We found a couple of Misumenops spiders endemic to the Hawaiian Islands.

For the past several months, Francis Joy — better known as Jay — my spidering buddy  — and I have been looking for endemic Hawaiian spiders in remote parts of the island.

Photo courtesy of Francis Joy

Jay found a chartreuse colored spider that was perfectly camouflaged in the vegetation.  The spider was a little more than half an inch long with a stocky body and thick limbs that gave it a strong and formidable appearance.

Photo courtesy of Francis Joy

The most distinctive feature of the spider was a red trapezoidal shield on the front of its head upon where its eyes are situated.

Photo courtesy of Francis Joy

Imagine our excitement when the spider ambushed an unsuspecting spider and took off with its meal!

Just last week, Jay found another spider — but this one was white.  The spider was about three-quarters of an inch long from leg to leg — large compared to other endemic spiders.

The spider was guarding its nest on the back side of a leaf.  Its brood of eggs were wrapped in silken threads.

The red, yellow, and gray trapezoidal shield on the font of its head is always fascinating to look at and examine.

The colorful shield is presumably where its eight eyes are situated but I can only make out three pairs of eyes.

When I posted video of the spider to the Hawaiian Entomological Society, Sam Gon III identified this as a Misumenops spider, an endemic crab spider in the family Thomisidae.

There are 17 known species of Misumenops species endemic to the Hawaiian Islands, most of which are found in mesic to dry forests.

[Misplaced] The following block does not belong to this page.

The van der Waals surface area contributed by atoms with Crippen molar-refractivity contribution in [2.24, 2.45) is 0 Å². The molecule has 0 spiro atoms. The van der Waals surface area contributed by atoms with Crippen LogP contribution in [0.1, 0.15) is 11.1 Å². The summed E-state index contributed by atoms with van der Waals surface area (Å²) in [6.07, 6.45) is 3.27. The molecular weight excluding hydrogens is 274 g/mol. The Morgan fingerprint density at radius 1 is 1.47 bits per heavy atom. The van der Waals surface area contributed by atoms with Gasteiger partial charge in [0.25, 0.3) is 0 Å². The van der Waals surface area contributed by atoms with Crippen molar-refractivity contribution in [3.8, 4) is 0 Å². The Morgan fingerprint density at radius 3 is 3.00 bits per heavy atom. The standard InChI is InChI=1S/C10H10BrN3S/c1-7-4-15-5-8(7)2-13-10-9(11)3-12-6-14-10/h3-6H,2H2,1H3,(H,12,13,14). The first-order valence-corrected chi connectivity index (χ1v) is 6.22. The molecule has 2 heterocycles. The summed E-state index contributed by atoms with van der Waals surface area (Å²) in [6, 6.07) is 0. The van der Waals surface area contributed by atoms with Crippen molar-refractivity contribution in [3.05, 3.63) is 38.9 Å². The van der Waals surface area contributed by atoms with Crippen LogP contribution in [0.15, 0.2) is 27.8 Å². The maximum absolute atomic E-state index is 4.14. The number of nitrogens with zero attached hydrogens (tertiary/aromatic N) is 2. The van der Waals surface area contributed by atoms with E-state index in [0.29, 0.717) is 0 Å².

Misumenops are commonly known as flower spiders because they mimic the color of flowers on which they sit and ambush pollinating insects.

Genetic data suggest that the Hawaiian thomisids are descendants of flower spiders who found their way to the Hawaiians Islands by floating in the air stream on long threads of silk.

Misumenops spiders have moved on from mimicking flowers to other substrates in Hawaii.

Misumenops Spiders occupy different substrates in the ecosystem.  The green and brown speckled Misumenops editus, endemic to the summit of Mt. Kaala, Oahu, is perfectly camouflaged against moss. M. aridus and M. nigrofrenatus are well hidden on white lichen.

The State of Hawaii believes there at least 132 spiders endemic to the Hawaiian Islands.  So many more to find!


Personal communication with Sam Gon III

An Adaptive Radiation of Hawaiian Thomisidae: Biogeographic and Genetic Evidence, Jessie E Garb. Zoology Department University of Hawaii at Manoa, Honolulu, 1999, Journal of Arachnology

Hawaiian Spiders, Division of Forestry and Wildlife, Department of Land and Natural Resources, State of Hawaii

Crab Spiders of Singapore

Thomisidae–Crab Spiders

Misumenops Spiders, Wikipedia